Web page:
We often think cities through their symbols. These remind us of significant events and decision points, their milieux and actors. But what if the status of a dominant symbol through which we think a specific city reaches an object that does not exist any more? Can our consciousness of the city start in a non-articulated space? How powerful is the past that we cannot see? Answering this question may help us to understand the kind of city we live in if we claim to live in a (post-) socialist city.
One place that is representative of the tendencies shaping the image of (post)socialist cities lies in the very central part of presentday Bratislava. But despite its very central location, enclosed by the castle hill to the north, the River Danube to the south and the medieval city to the east, it is very hard to find in most guidebooks. Even panoramic photographs of the city’s skyline try very hard to crowd it out of the image. Once a living organism of streets, squares and passages, it appears to be a non-articulated space resembling a tangle of parking lots and wild vegetation hidden behind dozens of billboards. This, the Podhradie district, is the site of the former Jewish ghetto, located between two distinct complexes of fortifications: that of the municipality and that of the castle. Then, heading westwards, there used to be the Vydrica and Zuckermantel districts, mostly inhabited by artisans and traders. Though differentiated by different names, together they formed a compact urban fabric. That was before the modernisation of the newborn capital of socialist Slovakia.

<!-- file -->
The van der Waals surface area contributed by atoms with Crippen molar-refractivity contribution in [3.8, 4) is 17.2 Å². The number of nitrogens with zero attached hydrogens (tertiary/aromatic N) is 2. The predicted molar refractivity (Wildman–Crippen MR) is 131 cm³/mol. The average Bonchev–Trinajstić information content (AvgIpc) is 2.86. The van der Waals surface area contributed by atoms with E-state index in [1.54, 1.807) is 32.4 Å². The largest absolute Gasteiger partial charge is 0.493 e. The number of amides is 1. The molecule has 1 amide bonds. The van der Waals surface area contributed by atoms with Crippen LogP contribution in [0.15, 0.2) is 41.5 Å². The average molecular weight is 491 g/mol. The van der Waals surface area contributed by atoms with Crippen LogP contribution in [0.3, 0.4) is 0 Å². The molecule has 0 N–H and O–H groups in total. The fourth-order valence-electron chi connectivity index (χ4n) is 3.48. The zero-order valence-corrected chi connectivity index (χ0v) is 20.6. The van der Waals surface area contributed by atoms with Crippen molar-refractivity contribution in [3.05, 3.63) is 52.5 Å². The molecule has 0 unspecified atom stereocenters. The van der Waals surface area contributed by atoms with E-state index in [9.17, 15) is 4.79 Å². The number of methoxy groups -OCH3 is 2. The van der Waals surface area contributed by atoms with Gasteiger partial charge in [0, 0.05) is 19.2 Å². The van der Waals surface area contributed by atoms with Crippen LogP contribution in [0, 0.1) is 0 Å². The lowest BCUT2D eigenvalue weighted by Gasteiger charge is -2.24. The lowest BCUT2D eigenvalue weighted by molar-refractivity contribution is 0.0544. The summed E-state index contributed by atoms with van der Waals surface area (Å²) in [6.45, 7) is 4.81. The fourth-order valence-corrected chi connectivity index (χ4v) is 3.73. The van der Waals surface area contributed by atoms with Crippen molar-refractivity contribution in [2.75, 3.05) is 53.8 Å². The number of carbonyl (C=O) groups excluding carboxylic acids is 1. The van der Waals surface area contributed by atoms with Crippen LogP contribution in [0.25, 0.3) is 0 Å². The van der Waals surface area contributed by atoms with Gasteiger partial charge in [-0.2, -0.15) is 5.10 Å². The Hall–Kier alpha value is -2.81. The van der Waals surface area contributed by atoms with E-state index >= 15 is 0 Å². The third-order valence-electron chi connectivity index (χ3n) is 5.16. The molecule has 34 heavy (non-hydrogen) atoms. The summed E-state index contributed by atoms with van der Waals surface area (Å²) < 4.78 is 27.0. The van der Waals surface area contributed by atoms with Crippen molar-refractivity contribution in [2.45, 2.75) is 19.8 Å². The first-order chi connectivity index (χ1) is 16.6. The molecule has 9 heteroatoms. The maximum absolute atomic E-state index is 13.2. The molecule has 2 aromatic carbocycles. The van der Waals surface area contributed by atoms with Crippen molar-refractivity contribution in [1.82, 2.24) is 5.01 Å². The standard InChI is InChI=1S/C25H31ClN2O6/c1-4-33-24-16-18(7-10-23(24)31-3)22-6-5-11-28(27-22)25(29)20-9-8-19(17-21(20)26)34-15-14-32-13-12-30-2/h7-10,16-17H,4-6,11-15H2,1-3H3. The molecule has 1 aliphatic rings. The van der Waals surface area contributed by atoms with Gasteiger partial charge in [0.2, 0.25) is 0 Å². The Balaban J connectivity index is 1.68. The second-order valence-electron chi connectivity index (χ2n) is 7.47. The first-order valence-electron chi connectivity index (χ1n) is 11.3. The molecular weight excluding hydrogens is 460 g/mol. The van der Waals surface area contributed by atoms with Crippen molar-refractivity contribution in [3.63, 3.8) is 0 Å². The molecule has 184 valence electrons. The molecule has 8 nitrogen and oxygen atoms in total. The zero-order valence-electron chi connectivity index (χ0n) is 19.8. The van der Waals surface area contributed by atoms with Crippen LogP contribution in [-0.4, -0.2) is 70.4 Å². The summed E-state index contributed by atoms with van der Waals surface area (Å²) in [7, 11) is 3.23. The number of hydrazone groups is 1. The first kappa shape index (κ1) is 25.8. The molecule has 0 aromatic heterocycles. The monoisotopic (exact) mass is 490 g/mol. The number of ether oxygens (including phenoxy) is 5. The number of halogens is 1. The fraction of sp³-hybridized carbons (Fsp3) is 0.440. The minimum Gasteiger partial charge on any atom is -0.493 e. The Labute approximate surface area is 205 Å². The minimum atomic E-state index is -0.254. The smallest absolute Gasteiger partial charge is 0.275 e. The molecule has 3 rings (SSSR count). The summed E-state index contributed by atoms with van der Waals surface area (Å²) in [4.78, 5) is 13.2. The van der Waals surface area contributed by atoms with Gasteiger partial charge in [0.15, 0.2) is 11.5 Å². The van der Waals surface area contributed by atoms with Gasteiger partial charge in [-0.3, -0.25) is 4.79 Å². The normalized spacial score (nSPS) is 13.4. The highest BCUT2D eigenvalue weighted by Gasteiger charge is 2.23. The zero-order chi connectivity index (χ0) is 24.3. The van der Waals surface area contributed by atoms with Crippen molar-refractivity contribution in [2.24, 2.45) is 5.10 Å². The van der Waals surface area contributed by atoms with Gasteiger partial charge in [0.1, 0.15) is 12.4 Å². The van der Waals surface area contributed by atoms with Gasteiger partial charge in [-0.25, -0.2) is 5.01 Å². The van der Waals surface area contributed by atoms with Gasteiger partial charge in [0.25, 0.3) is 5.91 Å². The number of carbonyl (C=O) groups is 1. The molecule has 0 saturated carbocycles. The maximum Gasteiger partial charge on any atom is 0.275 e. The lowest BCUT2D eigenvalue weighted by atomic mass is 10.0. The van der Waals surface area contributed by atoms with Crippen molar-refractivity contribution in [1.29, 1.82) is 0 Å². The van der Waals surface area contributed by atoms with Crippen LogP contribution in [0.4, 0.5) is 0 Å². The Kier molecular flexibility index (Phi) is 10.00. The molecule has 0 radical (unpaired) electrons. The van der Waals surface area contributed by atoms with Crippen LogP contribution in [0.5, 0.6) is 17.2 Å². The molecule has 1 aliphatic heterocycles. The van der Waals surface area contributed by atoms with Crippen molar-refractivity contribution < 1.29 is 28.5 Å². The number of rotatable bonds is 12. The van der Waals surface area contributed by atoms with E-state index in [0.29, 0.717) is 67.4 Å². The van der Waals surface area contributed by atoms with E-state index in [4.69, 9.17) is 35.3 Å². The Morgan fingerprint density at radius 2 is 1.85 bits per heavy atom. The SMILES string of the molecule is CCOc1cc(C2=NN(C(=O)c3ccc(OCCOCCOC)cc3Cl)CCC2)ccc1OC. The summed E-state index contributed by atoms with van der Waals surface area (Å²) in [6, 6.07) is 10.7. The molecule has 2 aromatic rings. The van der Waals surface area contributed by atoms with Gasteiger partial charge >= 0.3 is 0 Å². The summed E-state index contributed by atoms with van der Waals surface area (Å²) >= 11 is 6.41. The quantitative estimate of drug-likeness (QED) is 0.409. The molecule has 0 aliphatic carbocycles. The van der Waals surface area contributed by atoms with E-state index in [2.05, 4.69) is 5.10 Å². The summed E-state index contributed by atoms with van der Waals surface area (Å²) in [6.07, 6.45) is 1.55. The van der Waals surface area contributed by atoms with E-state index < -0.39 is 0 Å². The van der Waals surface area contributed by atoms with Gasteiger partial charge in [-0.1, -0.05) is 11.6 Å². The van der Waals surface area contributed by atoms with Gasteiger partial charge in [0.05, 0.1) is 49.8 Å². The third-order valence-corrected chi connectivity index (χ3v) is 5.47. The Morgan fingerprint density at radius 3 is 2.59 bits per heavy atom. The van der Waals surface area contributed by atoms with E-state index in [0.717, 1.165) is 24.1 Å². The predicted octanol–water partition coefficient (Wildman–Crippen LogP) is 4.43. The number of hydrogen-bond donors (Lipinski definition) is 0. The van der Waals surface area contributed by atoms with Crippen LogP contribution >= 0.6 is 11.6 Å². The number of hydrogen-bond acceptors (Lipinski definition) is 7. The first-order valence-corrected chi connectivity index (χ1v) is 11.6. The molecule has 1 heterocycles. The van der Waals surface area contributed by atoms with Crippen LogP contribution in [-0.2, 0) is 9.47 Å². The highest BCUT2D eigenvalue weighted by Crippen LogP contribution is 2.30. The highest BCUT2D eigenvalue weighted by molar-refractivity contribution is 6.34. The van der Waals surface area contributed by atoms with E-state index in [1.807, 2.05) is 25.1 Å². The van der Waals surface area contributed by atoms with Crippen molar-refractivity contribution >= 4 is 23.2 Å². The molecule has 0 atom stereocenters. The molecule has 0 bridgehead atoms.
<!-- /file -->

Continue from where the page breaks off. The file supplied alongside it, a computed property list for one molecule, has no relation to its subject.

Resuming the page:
The demolition of the Podhradie district, which took place in the 1970s, cannot be taken separately from the construction of a new bridge over the Danube. The public awareness of the necessity to cross the river by a new bridge stumbled on the different visions of where it should be positioned. The winning project (which was later awarded the “structure of the century” prize), required the sanitation of the old urban fabric (by doing this, the medieval situation, when the city and the castle were physically separated, was recalled).